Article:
On the dam:




    There was a park next to the dam where kids could slide down this plastic grass-covered slope in little sleds if you wet it down with water from that hose you can see on the right-hand side, just below JamesK's feet:




    We gave it a shot, but the water was shut off and the little plastic sleds (not designed to carry me or JamesK, our weight loss efforts notwithstanding) weren't budging.

    Finally done with Yashiro Island, we headed back over the Big Island Big Bridge:




    Back on the mainland, JamesK demonstrated the advantages of not being able to read Japanese as he explored a harbor:




    Of course, the fact that he had to open that gate himself probably should have been a sign...

    At this point, I realized we had chewed up too much time with food, photo, and rest breaks, and we were going to have to hurry to squeeze in as much of the rest of our local-roads route as possible before hopping on the expressway to Kyushu. I had even planned for us to hit a few local roads in Kyushu when we got there before reaching our hotel for the night, but now that was off the table. Our best bet for maximizing our daylight time on fun roads was to do as much of our twisty sightseeing route here in Yamaguchi-ken as possible, and then make an evening expressway blast to our hotel. That way, if we ran out of sunlight, it wouldn't matter so much.

    We made our way south along the coast on Rt. 72, which was pretty nice:




    Still plenty of funny little islets just off shore:




    Soon, we crossed this bridge onto Nagashima:




    We followed a white road out along the north coast to a dead end in a seaside park:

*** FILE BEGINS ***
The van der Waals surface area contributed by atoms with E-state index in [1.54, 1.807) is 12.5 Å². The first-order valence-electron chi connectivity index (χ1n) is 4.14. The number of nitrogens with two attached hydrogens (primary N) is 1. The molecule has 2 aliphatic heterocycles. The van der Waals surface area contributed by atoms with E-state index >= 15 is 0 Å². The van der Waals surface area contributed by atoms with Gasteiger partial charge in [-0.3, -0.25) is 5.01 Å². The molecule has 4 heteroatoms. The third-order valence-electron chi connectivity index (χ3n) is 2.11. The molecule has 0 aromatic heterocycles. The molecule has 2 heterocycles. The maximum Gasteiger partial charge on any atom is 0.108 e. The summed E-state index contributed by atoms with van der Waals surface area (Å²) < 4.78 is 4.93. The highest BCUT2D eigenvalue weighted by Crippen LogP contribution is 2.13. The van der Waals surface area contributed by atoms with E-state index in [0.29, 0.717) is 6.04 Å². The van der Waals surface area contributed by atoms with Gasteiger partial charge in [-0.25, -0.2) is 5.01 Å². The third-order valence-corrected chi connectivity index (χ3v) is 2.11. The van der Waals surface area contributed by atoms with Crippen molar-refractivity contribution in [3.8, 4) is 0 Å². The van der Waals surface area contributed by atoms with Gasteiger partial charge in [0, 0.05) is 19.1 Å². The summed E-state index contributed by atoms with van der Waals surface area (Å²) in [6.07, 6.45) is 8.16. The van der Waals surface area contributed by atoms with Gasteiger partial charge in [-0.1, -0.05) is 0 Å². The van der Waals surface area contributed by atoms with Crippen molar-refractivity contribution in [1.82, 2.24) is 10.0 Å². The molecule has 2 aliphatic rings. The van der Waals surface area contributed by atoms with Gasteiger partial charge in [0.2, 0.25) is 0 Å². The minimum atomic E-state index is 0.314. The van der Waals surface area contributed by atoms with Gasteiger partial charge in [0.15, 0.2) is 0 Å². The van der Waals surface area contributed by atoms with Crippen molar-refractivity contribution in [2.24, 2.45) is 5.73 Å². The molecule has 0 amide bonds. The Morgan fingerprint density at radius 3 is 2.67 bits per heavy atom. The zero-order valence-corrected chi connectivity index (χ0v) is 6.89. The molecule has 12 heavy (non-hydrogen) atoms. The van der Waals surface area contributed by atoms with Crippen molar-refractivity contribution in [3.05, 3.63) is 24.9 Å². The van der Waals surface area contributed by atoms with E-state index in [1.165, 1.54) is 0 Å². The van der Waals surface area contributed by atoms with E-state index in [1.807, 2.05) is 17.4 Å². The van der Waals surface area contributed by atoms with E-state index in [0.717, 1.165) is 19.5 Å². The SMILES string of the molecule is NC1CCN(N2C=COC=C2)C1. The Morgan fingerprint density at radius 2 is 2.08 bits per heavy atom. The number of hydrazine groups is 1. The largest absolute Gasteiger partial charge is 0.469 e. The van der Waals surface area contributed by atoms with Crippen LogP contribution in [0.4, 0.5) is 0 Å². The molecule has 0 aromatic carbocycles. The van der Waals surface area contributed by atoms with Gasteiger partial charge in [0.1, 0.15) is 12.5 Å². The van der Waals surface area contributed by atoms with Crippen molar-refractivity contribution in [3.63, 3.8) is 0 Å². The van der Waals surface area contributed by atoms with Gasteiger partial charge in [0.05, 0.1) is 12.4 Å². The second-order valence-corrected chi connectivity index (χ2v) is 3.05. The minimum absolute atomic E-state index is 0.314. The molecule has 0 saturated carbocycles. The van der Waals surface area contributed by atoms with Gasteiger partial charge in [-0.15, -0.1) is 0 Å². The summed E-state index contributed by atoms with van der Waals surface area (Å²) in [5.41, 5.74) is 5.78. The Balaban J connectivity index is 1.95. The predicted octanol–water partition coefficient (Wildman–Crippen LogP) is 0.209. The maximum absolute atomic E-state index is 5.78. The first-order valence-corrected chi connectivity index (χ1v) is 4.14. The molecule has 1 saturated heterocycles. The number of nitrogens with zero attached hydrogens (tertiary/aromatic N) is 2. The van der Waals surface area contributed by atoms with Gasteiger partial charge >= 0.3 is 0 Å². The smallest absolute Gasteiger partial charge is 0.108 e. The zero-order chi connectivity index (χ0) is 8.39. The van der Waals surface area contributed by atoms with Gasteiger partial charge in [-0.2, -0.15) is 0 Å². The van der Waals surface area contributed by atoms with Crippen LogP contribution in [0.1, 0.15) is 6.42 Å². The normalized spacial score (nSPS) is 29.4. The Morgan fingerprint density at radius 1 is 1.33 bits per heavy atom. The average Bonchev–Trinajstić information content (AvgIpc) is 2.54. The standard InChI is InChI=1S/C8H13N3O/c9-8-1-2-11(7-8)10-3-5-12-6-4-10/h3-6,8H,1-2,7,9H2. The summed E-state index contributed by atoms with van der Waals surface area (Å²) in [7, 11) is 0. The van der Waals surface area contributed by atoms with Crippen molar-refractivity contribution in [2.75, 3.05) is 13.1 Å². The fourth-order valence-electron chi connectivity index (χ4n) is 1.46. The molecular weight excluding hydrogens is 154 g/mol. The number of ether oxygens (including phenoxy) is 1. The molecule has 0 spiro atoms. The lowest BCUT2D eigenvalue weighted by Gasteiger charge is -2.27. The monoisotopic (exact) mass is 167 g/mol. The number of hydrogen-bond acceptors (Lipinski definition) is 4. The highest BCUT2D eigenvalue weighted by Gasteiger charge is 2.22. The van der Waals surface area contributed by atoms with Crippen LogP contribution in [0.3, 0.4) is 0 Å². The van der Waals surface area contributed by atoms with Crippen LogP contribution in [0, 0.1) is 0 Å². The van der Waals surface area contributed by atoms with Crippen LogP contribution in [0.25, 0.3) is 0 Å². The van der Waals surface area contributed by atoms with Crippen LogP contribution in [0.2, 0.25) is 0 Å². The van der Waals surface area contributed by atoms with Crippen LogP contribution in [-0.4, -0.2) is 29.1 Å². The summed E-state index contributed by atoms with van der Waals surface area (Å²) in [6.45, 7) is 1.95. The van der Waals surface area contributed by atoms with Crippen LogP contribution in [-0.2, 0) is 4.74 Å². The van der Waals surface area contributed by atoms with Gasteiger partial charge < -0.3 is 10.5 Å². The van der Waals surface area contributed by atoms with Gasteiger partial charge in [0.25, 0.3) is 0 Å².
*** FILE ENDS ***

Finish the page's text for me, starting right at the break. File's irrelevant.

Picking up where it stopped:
That photo was taken for us by the rider of this KTM Duke:




    A rindo led into the woody hills from that point, but the Duke guy advised us against trying it. That was fine with me, since even if we could have handled it, we were running short on time. Nagashima might be worth checking out more thoroughly on a return trip.

    Back on the mainland, we tried out the Senbo "Skyline". I use quotation marks because it turned out to be more of a goat path:




    Lookin' good!




    This spot turned out to be a dead end:




    Nice views, though. This is Cape Zobiga, stretching into Murozumi Bay:




    I couldn't help stopping to pull out my camera a couple of times along the way:




    We didn't have time to explore this kind of road all the way north to the Sanyo, so after a while we headed south toward Rt. 188:




    Once on the Sanyo, we got set for a 200km blast west to our lodging for the night:




    As the day sank into night, a light rain began to fall. I was a bit more timid on the twisty bits of the slick, dark, foggy Chugoku than JamesK was, but we both made it to our destination without incident. It was a humble, family-run seaside pension, not a slick business hotel, so we were prepared for futons on tatami mats, a shower downstairs, and a common bathroom down the hall. It actually wasn't bad. There was even a nice public onsen right down the street, which I used and JamesK, of course, did not.

    However, what we were not prepared for was the raucous, alcohol-fueled bonenkai (year-end party) downstairs, complete with super-amplified karaoke machine and a rotating crew of off-key enka singers. Apparently, when I had reserved our rooms here a week or two earlier, the family that runs the joint hadn't seen any need to mention that they had booked out the bottom floor for a drunken dinner bash. In the rickety wooden pension, we could easily hear and feel the booming music. Ear plugs would have helped a bit for the sound, but not for the vibrations. The situation looked like it could affect our planned 7am start time the next morning.